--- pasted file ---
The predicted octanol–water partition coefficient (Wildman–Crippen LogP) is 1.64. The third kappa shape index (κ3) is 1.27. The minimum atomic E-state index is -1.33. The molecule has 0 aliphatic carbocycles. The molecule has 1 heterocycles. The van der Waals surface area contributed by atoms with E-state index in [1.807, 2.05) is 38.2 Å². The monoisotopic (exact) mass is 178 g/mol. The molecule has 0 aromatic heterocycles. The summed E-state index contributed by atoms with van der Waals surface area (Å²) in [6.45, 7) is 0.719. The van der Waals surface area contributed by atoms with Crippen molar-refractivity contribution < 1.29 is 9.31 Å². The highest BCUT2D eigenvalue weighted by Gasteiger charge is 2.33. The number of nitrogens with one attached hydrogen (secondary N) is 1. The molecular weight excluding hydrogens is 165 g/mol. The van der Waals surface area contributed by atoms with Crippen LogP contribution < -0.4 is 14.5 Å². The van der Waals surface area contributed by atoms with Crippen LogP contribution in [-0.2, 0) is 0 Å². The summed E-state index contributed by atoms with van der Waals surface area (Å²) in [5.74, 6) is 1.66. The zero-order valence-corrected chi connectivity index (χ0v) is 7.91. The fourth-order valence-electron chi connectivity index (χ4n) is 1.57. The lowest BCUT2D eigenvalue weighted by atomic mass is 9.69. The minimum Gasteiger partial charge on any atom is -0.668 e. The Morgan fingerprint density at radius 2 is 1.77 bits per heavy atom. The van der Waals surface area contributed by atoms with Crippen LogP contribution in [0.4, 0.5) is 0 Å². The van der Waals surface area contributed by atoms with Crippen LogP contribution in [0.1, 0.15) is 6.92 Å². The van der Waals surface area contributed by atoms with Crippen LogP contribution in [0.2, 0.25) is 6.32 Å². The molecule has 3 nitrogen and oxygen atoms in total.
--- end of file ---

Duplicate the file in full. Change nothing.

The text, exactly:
The predicted octanol–water partition coefficient (Wildman–Crippen LogP) is 1.64. The third kappa shape index (κ3) is 1.27. The minimum atomic E-state index is -1.33. The molecule has 0 aliphatic carbocycles. The molecule has 1 heterocycles. The van der Waals surface area contributed by atoms with E-state index in [1.807, 2.05) is 38.2 Å². The monoisotopic (exact) mass is 178 g/mol. The molecule has 0 aromatic heterocycles. The summed E-state index contributed by atoms with van der Waals surface area (Å²) in [6.45, 7) is 0.719. The van der Waals surface area contributed by atoms with Crippen molar-refractivity contribution < 1.29 is 9.31 Å². The highest BCUT2D eigenvalue weighted by Gasteiger charge is 2.33. The number of nitrogens with one attached hydrogen (secondary N) is 1. The molecular weight excluding hydrogens is 165 g/mol. The van der Waals surface area contributed by atoms with Crippen LogP contribution < -0.4 is 14.5 Å². The van der Waals surface area contributed by atoms with Crippen LogP contribution in [-0.2, 0) is 0 Å². The summed E-state index contributed by atoms with van der Waals surface area (Å²) in [5.74, 6) is 1.66. The zero-order valence-corrected chi connectivity index (χ0v) is 7.91. The fourth-order valence-electron chi connectivity index (χ4n) is 1.57. The lowest BCUT2D eigenvalue weighted by atomic mass is 9.69. The minimum Gasteiger partial charge on any atom is -0.668 e. The Morgan fingerprint density at radius 2 is 1.77 bits per heavy atom. The van der Waals surface area contributed by atoms with Crippen LogP contribution in [0.4, 0.5) is 0 Å². The van der Waals surface area contributed by atoms with Crippen LogP contribution in [0.1, 0.15) is 6.92 Å². The van der Waals surface area contributed by atoms with Crippen LogP contribution in [0.2, 0.25) is 6.32 Å². The molecule has 3 nitrogen and oxygen atoms in total.